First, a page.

I hope this is the right forum to post in, apologies if it isn’t.
We’re wrangling with improving the length of time ckeditor.php takes to download on our VBulletin driven forum site. We’ve made some significant improvements on the server side - ardwiring the XML inside the php file, rather than the default method vbulletin uses of building the XML file on the fly and we’ve seen great improvements in FF, Chrome and Safari, where times are now down to 120-200ms. eg:
but no change at all in IE: and it takes a shocking 2000ms, eg:
Almost 2 seconds of processing/downloading is a huge amount of time for a small file that doesn’t do very much!
We’re thinking that it may how the IE ajax object operates. And it may not be the fault of the ckeditor.php file, but rather the fact that it is the first ajax requested… and that IE essentially sits there until all ajax components on the page are ready before it starts to do anything with ckeditor.
Is this a valid hypothesis?
any advice gratefully received!
Do you see the same slowness when you use a regular IE8 location (without dynatrace)? It’s possible that the profiling is adding some overhead that just happens to be hitting at the wrong time.
I don’t have dynatrace on the laptop I’m using right now but I can take a closer look at the captured trace file on Monday if that’s the case.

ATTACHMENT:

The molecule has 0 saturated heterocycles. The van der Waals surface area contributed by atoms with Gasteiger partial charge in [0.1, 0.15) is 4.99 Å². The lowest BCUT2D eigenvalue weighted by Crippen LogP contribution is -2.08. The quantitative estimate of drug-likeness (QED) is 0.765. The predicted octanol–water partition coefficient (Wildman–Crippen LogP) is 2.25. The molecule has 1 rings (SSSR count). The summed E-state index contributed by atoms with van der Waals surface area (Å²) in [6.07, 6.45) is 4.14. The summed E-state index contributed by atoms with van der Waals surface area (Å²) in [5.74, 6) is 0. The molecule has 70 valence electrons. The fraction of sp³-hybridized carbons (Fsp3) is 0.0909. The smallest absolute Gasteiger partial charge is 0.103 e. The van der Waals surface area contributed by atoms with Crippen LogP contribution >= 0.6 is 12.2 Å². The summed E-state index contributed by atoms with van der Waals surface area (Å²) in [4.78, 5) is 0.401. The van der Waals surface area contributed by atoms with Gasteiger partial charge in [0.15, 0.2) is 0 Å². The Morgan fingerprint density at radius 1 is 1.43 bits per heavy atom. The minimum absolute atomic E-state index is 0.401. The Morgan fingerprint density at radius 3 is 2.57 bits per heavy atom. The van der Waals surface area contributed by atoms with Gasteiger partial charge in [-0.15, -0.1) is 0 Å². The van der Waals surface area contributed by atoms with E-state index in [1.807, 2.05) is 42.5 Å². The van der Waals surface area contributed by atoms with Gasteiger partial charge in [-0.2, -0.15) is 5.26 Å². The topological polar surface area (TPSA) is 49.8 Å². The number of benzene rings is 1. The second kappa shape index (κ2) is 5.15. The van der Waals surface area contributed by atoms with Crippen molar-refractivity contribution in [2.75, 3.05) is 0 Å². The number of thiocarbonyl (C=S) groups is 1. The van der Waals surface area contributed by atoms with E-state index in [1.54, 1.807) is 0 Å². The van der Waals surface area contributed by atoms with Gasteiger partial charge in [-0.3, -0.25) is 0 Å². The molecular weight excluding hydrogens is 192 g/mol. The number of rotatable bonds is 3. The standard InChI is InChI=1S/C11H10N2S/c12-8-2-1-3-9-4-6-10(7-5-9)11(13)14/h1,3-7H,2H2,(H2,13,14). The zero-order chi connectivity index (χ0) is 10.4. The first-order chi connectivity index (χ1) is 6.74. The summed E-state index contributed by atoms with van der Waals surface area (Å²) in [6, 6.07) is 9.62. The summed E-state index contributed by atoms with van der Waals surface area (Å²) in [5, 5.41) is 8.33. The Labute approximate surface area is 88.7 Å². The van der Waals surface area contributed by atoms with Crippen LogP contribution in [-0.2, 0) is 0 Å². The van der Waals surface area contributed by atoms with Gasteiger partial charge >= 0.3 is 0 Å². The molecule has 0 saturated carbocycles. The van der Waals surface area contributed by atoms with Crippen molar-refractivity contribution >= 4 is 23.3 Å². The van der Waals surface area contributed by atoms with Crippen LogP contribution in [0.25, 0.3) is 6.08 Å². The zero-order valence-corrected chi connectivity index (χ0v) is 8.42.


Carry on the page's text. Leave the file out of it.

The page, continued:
Many thanks for your response. I re-ran WPT with the same settings, with IE8 but without dynatrace and there is certainly an improvement. Ckeditor is now in the 1200-1500 range as opposed to the 2 seconds plus we were experiencing, so you’re right it does look like the dynatrace profiling is having an impact, but it’s still way longer (more than a second longer) than the equivalent FF and Chrome times…
Once again, any advice is gratefully received!
I appreciate some time has passed since this post, but I wonder if you had any further thoughts on it. We’re still stumped
could it be it’s how the IE ajax object operates. And it may not be the fault of the ckeditor.php file, but rather the fact that it is the first ajax requested…
I’d try re-running the script with Chrome and timeline capture enabled to see if that exposes anything interesting but the best bet may be to just start blocking code (or commenting out functions) in a staging/dev environmet to see where the expensive operations are.